Andi Chu, colourist at Black Kite Studios, talks to us about her favourite pieces of work to date - and why she relishes being the person who is there at the final stage of a project, before it goes out into the world.Born and raised in Taiwan, Andi Chu first visited the UK when she was 18. She headed straight for Macclesfield in Cheshire, as an avid fan of indie doom-mongers Joy Division, she made a pilgrimage to the grave of Ian Curtis, to pay her respects to the memory of the band's ill-fated lead singer.A few years later Andi returned to the UK when she transferred her studies from architecture to performance design where she specialized in Digital Scenography at Central St Martins in London. After her time at St Martins ended she remained in London, and joined Soho-based post house Absolute Post as a runner. At that point she knew very little about the colourist's role, but her introduction to the art and craft of grading quickly turned into a long-term fascination.“Film has always had a big influence on me growing up," she says. "The fact that I didn't know that colourists existed shocked me. But of course, they do such a good job staying hidden..."It’s that final finishing touch, and I really enjoy that.“Since living in London, my scene musically has become electronic and techno. It was through grading music videos that I reconnected with the original genre of music that I loved, that brought me to the UK in the first place.”Starting her career in the machine room at Absolute and moving up to a colour assistant position, she then went on to join the colour team as an assistant at Electric Theatre Collective. In April 2021 she joined Black Kite Studios - one of London's newest VFX, post and colour studios, as a colourist. She continues to relish that 'hidden' role of the colourist, and the fact that it is one of the very final steps in the filmmaking process. "I enjoy being there at the very end to tie all the last stages of the film together, I find it peaceful and satisfying" she reflects."What more can we add? What more does it need? It’s that final finishing touch, and I really enjoy that the grading suite is the place where the team can get back together in one room - It’s a very thoughtful and reflective space. And then, that is it, the death of the author. Once it leaves the room, it belongs to the audience.”HUSKY LOOPS - TEMPO (Dir: Tom Ringsby)"One of the first projects I did was with my friend Tom Ringsby - who has gone on to set up Intergalactic Studios [with Rhory Danniell]. I had just started colour assisting at Absolute. The project was for Husky Loops - my friend Petro was the drummer, and we were living together in a warehouse in Seven Sisters at the time - and everything was very spontaneous.It was after that job that I realised I could do this.It required a little bit of extra thought to get it into the right place. The project itself was shot in a spontaneous and experimental way, so we wanted to honor that in the grade and let it breathe, whilst giving it a bit of a look to bring it all together. I really enjoyed those days when you're working with your friends, and everyone is coming up together. Looking back, I still think that was one of my coolest collaborations. It was very raw and natural and sincere from every side. It was definitely after that job that I realised I could do this, and I wanted to do this."ANDY STOTT - HARD TO TELL (Dir: Rebecca Seldori)"All the projects I did at Absolute were passion projects with good friends. It wasn't until I got to ETC that I started to understand the concept of having clients and explored that new dynamic of collaboration. But at ETC I also worked with a friend of mine, Rebecca Salvadori.The video with Rebecca was for Andy Stott. I think it was the first music video I worked on that was for electronic music, and it was a really nice one. As Rebecca is a video artist, it's an alternative piece, so I was quite mindful that I didn’t really want it to look too trendy or mainstream. I wanted to embrace the DIY element in her clips, but also find the right balance between that and something more polished."DECLAN MCKENNA - RAPTURE (Dir: Jocelyn Anquetil)"Declan McKenna was also a fun one. It was very performative, a lot going on in the film. Jocelyn, the director, comes from a theatre background - she studied performance design at Central Saint Martins, like me. So it was very performance focused."We wanted a grim look, it was the end of the world after all, comically. We wanted to almost do a bleach bypass - really harsh on the eyes. Bleach bypass is quite an outdated look (in my taste), but I would say it's very impactful. The aim was to achieve a more modern look based on this effect."YARD ACT - 100% ENDURANCE (Dir: James Slater)"James [Slater] is exactly the kind of director that I love working with. He is a film buff. You can see that from the way he thinks and the way he talks. I think it was really impressive that he stuck to his style with this video [which features actor David Thewlis]. I can imagine filmmakers tailoring the whole idea around the big name in the film. But he didn't do that. He just brought him into the Yard Act world, and achieved this harmony in the universe he created. This is the most inspiring skill from a filmmaker for me - world-building. This is what I am contributing towards as a collaborator, as a colourist.We were toying around with whether to go into colour at all...This is a filmic black and white look. We were toying around with whether to use colour in some moments,or if we should stay in black and white for the whole video. And if it were to go into colour, what thetransition would feel like.Ultimately we thought it made sense for it to go back into colour at the end of the video - but try to mimic the emulation, even when it goes back to colour. We took inspiration from season four of the TV series version of Fargo [which also features David Thewlis] when they go into colour in episode 9."MØ - NEW MOON (Dir: Fa & Fon)"This was with the Riff Raff directing duo Fa & Fon - my favourite twin sisters. A very mad production with a lot of details where their design background shined through, this was their first music video ever. It was a pleasure to work with DP Ahmet Husseyin too.We all kind of agreed, without much discussion, that we wanted the video to look classica’- clean, without distorting the hue too much. I had Peter Paul Rubens’ paintings in the back of my head the whole time, but again, modern.We ultimately wanted to keep it clean because it didn't need any more pop culture emphasis. The song itself has that atmosphere and the edit is already classical. So we decided the grade should be stripped back too to allow her singing to be the most ‘pop’ part of the piece."SAMSUNG GALAXY - AWESOME IS EVERYONE (Dir. Keith Schofield)"Since joining Black Kite I started to work on some commercial projects too. At the beginning of the year, I graded a Samsung campaign, with Keith Schofield. It was a dream come true - I have always wanted to work with Keith. Keith teamed up with Kaname Onoyama, who is one of my favourite DPs, so it was amazing when he put my name forward for this. It was a fun project, I love Keith’s signature humor in his quirky work, and it was the goal for the colour work to reflect this spirit. It's really out-there, which we celebrated with the grade." How has the pandemic affected your work?A lot of remote grades are still happening - as with the Samsung job. So we are definitely still feeling the effect of the pandemic. It's a new kind of challenge for us, because everybody is looking at things on a different monitor, a different screen which poses a new challenge.But it's fun. In fact, I find that the iPhone is actually really good to review work on, because it's calibrated really nicely. And obviously a lot of people have them.• Andi Chu is a colourist at Black Kite Studios. Watch her work here.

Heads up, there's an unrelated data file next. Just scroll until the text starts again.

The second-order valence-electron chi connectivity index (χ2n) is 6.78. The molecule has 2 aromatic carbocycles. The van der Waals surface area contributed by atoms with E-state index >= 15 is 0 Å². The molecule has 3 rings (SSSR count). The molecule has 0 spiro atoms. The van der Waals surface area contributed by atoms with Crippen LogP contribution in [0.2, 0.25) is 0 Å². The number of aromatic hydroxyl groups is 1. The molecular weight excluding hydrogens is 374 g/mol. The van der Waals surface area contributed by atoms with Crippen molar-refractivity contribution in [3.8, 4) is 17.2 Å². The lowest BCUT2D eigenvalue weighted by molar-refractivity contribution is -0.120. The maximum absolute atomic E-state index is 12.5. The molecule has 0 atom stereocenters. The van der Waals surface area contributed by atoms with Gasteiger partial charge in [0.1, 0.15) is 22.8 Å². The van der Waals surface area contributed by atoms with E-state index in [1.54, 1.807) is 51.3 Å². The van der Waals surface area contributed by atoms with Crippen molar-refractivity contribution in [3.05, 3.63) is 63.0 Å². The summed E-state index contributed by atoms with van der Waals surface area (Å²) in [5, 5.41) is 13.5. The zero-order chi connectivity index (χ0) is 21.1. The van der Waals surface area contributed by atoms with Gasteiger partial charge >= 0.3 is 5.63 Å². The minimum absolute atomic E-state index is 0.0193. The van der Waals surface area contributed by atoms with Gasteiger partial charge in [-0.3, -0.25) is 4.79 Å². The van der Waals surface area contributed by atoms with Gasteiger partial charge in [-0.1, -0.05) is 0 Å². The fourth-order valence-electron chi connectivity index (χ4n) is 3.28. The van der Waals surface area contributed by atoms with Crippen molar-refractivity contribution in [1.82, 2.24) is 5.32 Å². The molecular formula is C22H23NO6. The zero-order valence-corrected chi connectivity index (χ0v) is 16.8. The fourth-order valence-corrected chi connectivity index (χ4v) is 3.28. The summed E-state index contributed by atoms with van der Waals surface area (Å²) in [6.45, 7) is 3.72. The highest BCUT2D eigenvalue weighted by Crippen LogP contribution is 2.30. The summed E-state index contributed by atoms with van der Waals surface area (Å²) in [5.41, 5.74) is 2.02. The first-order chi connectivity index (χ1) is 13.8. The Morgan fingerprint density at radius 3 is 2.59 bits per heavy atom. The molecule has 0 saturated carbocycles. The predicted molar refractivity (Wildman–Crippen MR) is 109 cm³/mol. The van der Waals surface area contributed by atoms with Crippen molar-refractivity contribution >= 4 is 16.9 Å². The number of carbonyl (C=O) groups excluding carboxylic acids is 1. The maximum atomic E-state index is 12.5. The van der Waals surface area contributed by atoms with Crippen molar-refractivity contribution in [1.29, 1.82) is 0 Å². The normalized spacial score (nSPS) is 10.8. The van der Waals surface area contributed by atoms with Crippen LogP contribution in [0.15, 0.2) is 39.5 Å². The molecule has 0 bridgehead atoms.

Promonews - 16 days ago